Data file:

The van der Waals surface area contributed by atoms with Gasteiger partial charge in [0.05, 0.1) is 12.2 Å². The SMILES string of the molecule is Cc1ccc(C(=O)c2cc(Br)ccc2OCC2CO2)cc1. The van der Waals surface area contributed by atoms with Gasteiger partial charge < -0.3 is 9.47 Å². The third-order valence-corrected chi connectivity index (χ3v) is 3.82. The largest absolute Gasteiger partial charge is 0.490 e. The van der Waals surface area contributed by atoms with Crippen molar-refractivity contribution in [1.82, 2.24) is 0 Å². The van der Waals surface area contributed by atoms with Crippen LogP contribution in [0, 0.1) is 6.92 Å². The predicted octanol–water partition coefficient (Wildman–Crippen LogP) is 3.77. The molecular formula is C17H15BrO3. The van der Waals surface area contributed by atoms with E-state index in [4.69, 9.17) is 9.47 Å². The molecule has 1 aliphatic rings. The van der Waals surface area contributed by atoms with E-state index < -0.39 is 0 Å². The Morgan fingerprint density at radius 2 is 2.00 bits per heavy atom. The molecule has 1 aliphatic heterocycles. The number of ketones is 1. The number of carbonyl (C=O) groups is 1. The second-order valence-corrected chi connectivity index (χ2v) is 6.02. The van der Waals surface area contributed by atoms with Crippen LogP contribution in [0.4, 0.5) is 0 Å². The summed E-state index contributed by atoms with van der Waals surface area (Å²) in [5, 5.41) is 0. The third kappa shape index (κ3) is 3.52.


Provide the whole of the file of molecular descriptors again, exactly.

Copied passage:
The van der Waals surface area contributed by atoms with Gasteiger partial charge in [0.05, 0.1) is 12.2 Å². The SMILES string of the molecule is Cc1ccc(C(=O)c2cc(Br)ccc2OCC2CO2)cc1. The van der Waals surface area contributed by atoms with Gasteiger partial charge < -0.3 is 9.47 Å². The third-order valence-corrected chi connectivity index (χ3v) is 3.82. The largest absolute Gasteiger partial charge is 0.490 e. The van der Waals surface area contributed by atoms with Crippen molar-refractivity contribution in [1.82, 2.24) is 0 Å². The van der Waals surface area contributed by atoms with Crippen LogP contribution in [0, 0.1) is 6.92 Å². The predicted octanol–water partition coefficient (Wildman–Crippen LogP) is 3.77. The molecular formula is C17H15BrO3. The van der Waals surface area contributed by atoms with E-state index in [4.69, 9.17) is 9.47 Å². The molecule has 1 aliphatic rings. The van der Waals surface area contributed by atoms with E-state index < -0.39 is 0 Å². The Morgan fingerprint density at radius 2 is 2.00 bits per heavy atom. The molecule has 1 aliphatic heterocycles. The number of ketones is 1. The number of carbonyl (C=O) groups is 1. The second-order valence-corrected chi connectivity index (χ2v) is 6.02. The van der Waals surface area contributed by atoms with Crippen LogP contribution in [0.4, 0.5) is 0 Å². The summed E-state index contributed by atoms with van der Waals surface area (Å²) in [5, 5.41) is 0. The third kappa shape index (κ3) is 3.52.